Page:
The hot-button and hot-topic issue of abortion has woven its way in and out of the national limelight for decades. In Texas, however, very little time passes in the conversation before the topic is reintroduced, particularly in the Texas legislature and among the state’s politicians. This time the issue has made its way down from Congress and up the courthouse steps. In 2013 legislation was passed affecting abortion clinics and practitioners throughout the entire state. About half of Texas’ 41 abortion clinics were closed. The law was passed on the basis that it protected the health and safety of women and improved the standards of abortion clinics in Texas. The law required that all abortion businesses within the state follow surgical facility standards with their buildings, equipment, and staffing. Physicians were required to have admitting privileges at hospitals within thirty miles and 24-hour hotlines for patients experiencing complications. The United States Supreme Court blocked the law pending further action from the plaintiffs.
When abortion providers took the case to the Supreme Court they claimed the law would have terrible consequences. Their claim was that the law would “delay or prevent thousands of women from obtaining abortion.” They further asserted that such a law would not stop abortions, nor would it make the procedure safer. In fact, they told the Court, it would mean that some women would turn to “unsafe or illegal methods of abortion.” This would result in dangerous and potentially fatal conditions for the state’s 5.4 million women of reproductive age. With Texas being the second most populated state in the Union, and more than half of the abortion clinics already closed, the remaining 20 or so would simply not meet the needs of millions. Further, the plaintiffs asserted that this law, if effectuated, threatened to close the remaining twenty or so clinics left in the state. Part of the concern for the remaining clinics has to do with cost; some simply cannot afford to mandated upgrades. Others, however, are simply geographically impaired in that they aren’t within range of a hospital that will accept an abortion provider to admit a patient.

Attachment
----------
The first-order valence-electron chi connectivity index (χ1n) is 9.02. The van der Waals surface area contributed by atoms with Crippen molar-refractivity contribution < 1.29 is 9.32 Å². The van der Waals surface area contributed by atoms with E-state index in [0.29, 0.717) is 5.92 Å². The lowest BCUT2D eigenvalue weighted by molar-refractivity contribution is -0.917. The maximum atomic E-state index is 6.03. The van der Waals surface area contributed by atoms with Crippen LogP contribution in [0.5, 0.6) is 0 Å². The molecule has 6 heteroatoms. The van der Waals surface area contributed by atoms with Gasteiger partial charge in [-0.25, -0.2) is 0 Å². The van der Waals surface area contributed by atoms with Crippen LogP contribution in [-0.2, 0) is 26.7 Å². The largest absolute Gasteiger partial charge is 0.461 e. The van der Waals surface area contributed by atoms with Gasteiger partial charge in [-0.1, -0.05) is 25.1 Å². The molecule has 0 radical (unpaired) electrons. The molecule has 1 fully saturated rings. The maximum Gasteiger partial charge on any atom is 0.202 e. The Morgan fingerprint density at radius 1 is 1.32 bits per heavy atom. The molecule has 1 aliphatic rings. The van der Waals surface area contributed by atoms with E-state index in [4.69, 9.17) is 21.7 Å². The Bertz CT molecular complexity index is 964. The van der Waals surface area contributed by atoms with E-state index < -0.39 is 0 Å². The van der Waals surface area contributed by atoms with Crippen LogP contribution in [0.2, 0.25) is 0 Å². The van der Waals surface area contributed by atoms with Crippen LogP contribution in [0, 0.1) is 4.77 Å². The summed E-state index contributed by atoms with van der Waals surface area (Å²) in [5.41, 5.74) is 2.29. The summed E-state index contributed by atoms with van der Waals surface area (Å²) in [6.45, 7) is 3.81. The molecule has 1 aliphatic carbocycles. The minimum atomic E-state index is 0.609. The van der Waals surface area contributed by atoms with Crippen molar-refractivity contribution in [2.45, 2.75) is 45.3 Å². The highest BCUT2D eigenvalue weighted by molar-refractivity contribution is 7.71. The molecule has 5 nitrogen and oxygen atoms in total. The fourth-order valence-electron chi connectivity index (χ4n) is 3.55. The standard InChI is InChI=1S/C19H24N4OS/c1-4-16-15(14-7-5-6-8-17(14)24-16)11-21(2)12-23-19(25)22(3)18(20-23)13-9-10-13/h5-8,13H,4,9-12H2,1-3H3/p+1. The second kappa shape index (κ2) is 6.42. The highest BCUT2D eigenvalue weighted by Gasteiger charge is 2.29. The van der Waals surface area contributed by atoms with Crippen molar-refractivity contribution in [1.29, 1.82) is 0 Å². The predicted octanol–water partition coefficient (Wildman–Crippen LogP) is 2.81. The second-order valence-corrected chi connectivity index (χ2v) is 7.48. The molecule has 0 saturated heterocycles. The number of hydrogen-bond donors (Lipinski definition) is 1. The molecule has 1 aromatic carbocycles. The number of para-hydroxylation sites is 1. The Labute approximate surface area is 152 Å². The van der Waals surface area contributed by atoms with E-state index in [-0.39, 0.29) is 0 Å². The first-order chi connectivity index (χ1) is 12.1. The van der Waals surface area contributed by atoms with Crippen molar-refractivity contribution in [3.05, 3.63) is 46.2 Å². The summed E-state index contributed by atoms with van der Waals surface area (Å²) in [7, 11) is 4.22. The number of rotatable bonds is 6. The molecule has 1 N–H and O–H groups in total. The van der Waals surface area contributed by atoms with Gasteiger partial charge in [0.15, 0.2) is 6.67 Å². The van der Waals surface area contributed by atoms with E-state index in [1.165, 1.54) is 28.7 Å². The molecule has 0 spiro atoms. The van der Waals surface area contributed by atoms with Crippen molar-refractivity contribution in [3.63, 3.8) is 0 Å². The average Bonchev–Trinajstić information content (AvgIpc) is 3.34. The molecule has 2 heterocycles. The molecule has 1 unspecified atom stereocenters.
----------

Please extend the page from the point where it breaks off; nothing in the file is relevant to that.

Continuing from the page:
Although the United States Supreme Court temporarily blocked the enactment of the law, they did not hand down a final disposition about its enactment in the future. The plaintiffs have planned to file a hearing on the matter to finalize the fate of the legal grounds for this law. The office of Attorney General Ken Paxton stated last week that the goal of the law is simply to “protect the health and safety of women and ensure abortion clinics in Texas meet basic standards.” Further, Paxton’s office plans to file a response to the request for the hearing in support of the law as it currently stands.
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